This is the latest test for the Nashville Electric Service during a coronovirus pandemic. In March, a tornado hit the utility’s service area, and in May, 125,000 customers lost power during an unusually powerful storms, known as derechos, Ms. Smith said.
“Nashville has had some extreme events this season over the past year,” she said.
Prior to last week, Texas was not known much for the dangerous winter weather, or practiced well to cope with it. There were more than 120 accidents in Houston on Sunday night and the roads around it.
Still, some Texans are experiencing a setback of snow, ice and fridge temperatures, the kind of gusto that can only come from the Lone Star State.
“Oh – a medium-rare way,” said 20-year-old Ryan Villanueva of Vesselco in the Rio Grande Valley. “If it’s done well or well, it’s a piece of rubber.”
Mr. Villanueva was describing four 1½-inch rib-eye steaks he had just grilled on his barbecue as snow fell around Sunday night. “I wanted to cook something good for my family.”
It was not easy to start a fire in the cold. “Having a little trouble starting it, because the wind is blowing, you’re with trembling hands and cold matches, moist for whatever reason,” he said. Mr. Villanueva eventually finds the fire with the help of some odorless charcoal lighter fluid. The end result: “It was great.”
“Lady Bird didn’t like it,” said Victoria Martinez, 26, about her cat’s reaction to snow. But Lady Bird’s partner, LBJ, “wanted to run around the yard,” she said.
“Her personalities are completely opposite,” said Ms. Martinez, who plans to study marriage and family therapy.
Christophe Shitko was in the city of Dallas on Sunday, sledding with his wife and son on their way to a park when a car, and then two skiers, passed them. Mr. Shitko’s response: “I was laughing out loud.”
Ian Camfield, originally an English radio broadcaster, posted a photo of the outdoor swimming pool at his apartment complex in Dallas.
HeHow much he loves America, and the cold weather has led to inquiries back home. Mr. Kemfield said he was called by radio stations and friends to dispatch about snow in Texas. “I think they just got fascinated with it,” he said.
The purest expression of joy came from Mavelles Evans, 19, Lewisville, Texas, about 30 minutes north of Texas. In a short video, Ms. Evans smiles and lip-syncs the lyrics of the song: “It’s just water.”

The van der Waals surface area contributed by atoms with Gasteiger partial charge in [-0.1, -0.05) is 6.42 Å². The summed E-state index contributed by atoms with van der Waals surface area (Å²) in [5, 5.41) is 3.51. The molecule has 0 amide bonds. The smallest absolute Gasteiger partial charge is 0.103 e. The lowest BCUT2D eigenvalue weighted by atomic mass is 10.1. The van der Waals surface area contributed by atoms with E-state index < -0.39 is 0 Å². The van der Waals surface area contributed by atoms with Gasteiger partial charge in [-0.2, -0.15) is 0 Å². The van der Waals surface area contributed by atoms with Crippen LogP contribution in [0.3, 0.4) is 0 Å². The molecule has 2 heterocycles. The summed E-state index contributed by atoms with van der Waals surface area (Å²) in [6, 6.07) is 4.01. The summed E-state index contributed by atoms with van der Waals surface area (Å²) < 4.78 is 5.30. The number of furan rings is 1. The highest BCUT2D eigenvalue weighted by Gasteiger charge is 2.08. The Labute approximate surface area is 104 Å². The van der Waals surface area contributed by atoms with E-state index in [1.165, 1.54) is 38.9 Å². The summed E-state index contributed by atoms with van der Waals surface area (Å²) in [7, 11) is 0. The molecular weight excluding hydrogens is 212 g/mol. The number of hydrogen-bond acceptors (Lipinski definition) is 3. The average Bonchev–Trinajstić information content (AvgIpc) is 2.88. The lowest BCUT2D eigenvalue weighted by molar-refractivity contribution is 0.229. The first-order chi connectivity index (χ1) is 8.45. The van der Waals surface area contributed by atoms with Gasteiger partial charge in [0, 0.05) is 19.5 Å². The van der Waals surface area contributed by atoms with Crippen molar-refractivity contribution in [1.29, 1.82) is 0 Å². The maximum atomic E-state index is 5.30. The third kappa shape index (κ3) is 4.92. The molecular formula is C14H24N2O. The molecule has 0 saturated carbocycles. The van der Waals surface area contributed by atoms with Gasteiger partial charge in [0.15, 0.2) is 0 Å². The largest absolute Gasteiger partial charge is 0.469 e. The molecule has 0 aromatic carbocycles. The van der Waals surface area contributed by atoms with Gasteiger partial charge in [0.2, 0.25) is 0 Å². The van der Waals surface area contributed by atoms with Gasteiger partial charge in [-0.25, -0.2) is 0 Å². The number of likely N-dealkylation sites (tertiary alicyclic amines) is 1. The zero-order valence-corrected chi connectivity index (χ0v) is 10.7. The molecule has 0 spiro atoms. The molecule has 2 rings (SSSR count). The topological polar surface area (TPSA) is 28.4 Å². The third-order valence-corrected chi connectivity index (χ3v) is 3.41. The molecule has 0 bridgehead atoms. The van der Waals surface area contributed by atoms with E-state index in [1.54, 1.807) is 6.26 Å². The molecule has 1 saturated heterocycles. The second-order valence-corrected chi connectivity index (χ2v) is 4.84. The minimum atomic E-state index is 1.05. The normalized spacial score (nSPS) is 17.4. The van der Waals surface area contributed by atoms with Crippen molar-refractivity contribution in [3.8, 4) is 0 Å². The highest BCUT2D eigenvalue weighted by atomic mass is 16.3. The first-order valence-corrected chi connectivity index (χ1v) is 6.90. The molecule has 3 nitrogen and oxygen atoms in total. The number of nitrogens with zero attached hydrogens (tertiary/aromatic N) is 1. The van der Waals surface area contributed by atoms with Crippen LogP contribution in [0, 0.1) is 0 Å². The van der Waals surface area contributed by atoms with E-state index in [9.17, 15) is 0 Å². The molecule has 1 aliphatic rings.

“I chose that song,” he said, “because in Texas, if meteorologists say snow, it usually turns to water.”
This time, it was snow – but it was not the type you could pack in a snowball, Ms. Evans discovered. Never mind: He and his roommate used the lid of a large plastic container to throw things at each other – Snowball without snowball fight.
“Just do with everything you have,” he advised his neighbors. “Nobody is telling when we will get snow like this.”
There is more snow.
KANSAS CITY, Mo. – Cold weather and the country’s homeless crisis have long been a deadly mix that community advocates and public officials have struggled to address. But this winter,How to wrestle with cities and community groups to shelter members of a vulnerable population from the elements while exposing them to an aerial virus that most easily does not spread indoors.
The calculations have been of greater urgency in recent times as the Arctic weather accumulates a large part of the middle of the country from Minnesota to Texas, with wind temperatures expected to be as low as minus 60 degrees Fahrenheit in some places. is.
Officials in Ramsey County, Minn., Which also includes St. Paul, have established shelters in an empty hospital and an empty madrasa hostel to give homeless residents a better distance from each other.
Chicago officials have used former school buildings as well as Salvation Army and YMCA locations to give service providers more space for shelter beds.
New Life Center, a non-profit rescue mission in Fargo, ND, built an abandoned warehouse to expand its shelter capacity.
And in Kansas City, where the forecast is minus 14 degrees on Monday, officials have transformed the Downtown Convention Center – the size of eight football fields – into a shelter.
With dining sites closed to public spaces such as libraries and many fast food restaurants, people experiencing homelessness have fewer places to warm up during the day or use the bathroom. Traditional shelters have had to reduce their capacity for social protection.
According to a city spokesperson, Kansas City typically spends $ 1.5 million on homeless services. But this year, with the help of the Federal Relief Fund, there are plans to spend $ 8.5 million on the programs, including paying hotel rooms to home families and providing financial assistance to prevent evictions.
At the insistence of local activists, city officials opened a temporary shelter with a capacity of 65 people in a community center in mid-January. The number that appeared quickly became higher, and city leaders had a difficult call to make.
“We made a collective decision, ‘Look, if any one of them has to spend the night in the street, it is a death sentence.” “If they come in and are likely to spread or catch the Kovid virus, more likely they can live that way.”